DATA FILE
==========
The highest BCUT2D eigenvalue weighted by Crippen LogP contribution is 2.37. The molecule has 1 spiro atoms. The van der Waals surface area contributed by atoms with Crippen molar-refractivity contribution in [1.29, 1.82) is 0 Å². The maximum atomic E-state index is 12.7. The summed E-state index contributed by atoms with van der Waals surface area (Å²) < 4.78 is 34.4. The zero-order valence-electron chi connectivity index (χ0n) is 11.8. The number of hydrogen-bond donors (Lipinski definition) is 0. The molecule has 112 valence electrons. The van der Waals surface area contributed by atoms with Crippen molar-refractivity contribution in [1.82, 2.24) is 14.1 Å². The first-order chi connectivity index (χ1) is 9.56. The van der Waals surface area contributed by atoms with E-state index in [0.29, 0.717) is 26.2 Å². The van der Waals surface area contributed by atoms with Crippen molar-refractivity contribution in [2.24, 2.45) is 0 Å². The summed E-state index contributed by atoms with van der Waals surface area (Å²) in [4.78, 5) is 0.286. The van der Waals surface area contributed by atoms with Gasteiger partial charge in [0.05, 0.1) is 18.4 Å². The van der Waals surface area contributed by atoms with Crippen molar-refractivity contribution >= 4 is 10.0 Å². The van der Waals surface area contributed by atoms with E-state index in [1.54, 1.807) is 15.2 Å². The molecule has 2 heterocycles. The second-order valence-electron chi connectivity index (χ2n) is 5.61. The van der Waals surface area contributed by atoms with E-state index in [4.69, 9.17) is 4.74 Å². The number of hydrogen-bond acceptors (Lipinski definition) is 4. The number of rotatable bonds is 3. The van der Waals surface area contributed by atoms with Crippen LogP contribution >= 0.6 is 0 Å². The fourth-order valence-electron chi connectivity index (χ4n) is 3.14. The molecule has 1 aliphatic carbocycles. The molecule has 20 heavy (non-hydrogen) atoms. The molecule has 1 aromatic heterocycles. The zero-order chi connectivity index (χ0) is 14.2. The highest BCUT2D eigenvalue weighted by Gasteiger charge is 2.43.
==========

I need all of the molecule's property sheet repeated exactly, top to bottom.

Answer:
The highest BCUT2D eigenvalue weighted by Crippen LogP contribution is 2.37. The molecule has 1 spiro atoms. The van der Waals surface area contributed by atoms with Crippen molar-refractivity contribution in [1.29, 1.82) is 0 Å². The maximum atomic E-state index is 12.7. The summed E-state index contributed by atoms with van der Waals surface area (Å²) < 4.78 is 34.4. The zero-order valence-electron chi connectivity index (χ0n) is 11.8. The number of hydrogen-bond donors (Lipinski definition) is 0. The molecule has 112 valence electrons. The van der Waals surface area contributed by atoms with Crippen molar-refractivity contribution in [1.82, 2.24) is 14.1 Å². The first-order chi connectivity index (χ1) is 9.56. The van der Waals surface area contributed by atoms with E-state index in [0.29, 0.717) is 26.2 Å². The van der Waals surface area contributed by atoms with Crippen molar-refractivity contribution in [2.24, 2.45) is 0 Å². The summed E-state index contributed by atoms with van der Waals surface area (Å²) in [4.78, 5) is 0.286. The van der Waals surface area contributed by atoms with Gasteiger partial charge in [0.05, 0.1) is 18.4 Å². The van der Waals surface area contributed by atoms with Crippen molar-refractivity contribution >= 4 is 10.0 Å². The van der Waals surface area contributed by atoms with E-state index in [1.54, 1.807) is 15.2 Å². The molecule has 2 heterocycles. The second-order valence-electron chi connectivity index (χ2n) is 5.61. The van der Waals surface area contributed by atoms with E-state index in [4.69, 9.17) is 4.74 Å². The number of hydrogen-bond acceptors (Lipinski definition) is 4. The number of rotatable bonds is 3. The van der Waals surface area contributed by atoms with Crippen LogP contribution >= 0.6 is 0 Å². The fourth-order valence-electron chi connectivity index (χ4n) is 3.14. The molecule has 1 aliphatic carbocycles. The molecule has 20 heavy (non-hydrogen) atoms. The molecule has 1 aromatic heterocycles. The zero-order chi connectivity index (χ0) is 14.2. The highest BCUT2D eigenvalue weighted by Gasteiger charge is 2.43.